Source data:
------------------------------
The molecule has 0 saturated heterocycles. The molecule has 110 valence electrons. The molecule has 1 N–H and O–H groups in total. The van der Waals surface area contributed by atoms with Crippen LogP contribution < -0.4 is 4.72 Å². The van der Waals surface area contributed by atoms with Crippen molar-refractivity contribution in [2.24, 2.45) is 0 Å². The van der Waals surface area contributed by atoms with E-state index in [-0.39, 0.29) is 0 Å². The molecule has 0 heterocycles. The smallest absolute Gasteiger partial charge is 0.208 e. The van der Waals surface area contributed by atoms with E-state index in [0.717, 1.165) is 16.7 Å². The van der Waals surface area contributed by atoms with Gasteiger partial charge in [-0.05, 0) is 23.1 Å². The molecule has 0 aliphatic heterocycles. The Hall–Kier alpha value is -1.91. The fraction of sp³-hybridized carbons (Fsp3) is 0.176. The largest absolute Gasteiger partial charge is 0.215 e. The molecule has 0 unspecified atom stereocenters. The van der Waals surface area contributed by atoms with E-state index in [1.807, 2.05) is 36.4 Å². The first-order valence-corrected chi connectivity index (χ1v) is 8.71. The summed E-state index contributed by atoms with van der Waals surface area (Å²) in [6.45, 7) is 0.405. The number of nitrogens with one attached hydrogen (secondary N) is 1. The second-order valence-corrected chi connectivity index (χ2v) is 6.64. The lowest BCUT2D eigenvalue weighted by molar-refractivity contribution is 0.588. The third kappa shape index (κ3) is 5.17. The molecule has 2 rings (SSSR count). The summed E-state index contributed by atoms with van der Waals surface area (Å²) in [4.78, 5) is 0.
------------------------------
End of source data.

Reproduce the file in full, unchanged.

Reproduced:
The molecule has 0 saturated heterocycles. The molecule has 110 valence electrons. The molecule has 1 N–H and O–H groups in total. The van der Waals surface area contributed by atoms with Crippen LogP contribution < -0.4 is 4.72 Å². The van der Waals surface area contributed by atoms with Crippen molar-refractivity contribution in [2.24, 2.45) is 0 Å². The van der Waals surface area contributed by atoms with E-state index in [-0.39, 0.29) is 0 Å². The molecule has 0 heterocycles. The smallest absolute Gasteiger partial charge is 0.208 e. The van der Waals surface area contributed by atoms with E-state index in [0.717, 1.165) is 16.7 Å². The van der Waals surface area contributed by atoms with Gasteiger partial charge in [-0.05, 0) is 23.1 Å². The molecule has 0 aliphatic heterocycles. The Hall–Kier alpha value is -1.91. The fraction of sp³-hybridized carbons (Fsp3) is 0.176. The largest absolute Gasteiger partial charge is 0.215 e. The molecule has 0 unspecified atom stereocenters. The van der Waals surface area contributed by atoms with E-state index in [1.807, 2.05) is 36.4 Å². The first-order valence-corrected chi connectivity index (χ1v) is 8.71. The summed E-state index contributed by atoms with van der Waals surface area (Å²) in [6.45, 7) is 0.405. The number of nitrogens with one attached hydrogen (secondary N) is 1. The second-order valence-corrected chi connectivity index (χ2v) is 6.64. The lowest BCUT2D eigenvalue weighted by molar-refractivity contribution is 0.588. The third kappa shape index (κ3) is 5.17. The molecule has 2 rings (SSSR count). The summed E-state index contributed by atoms with van der Waals surface area (Å²) in [4.78, 5) is 0.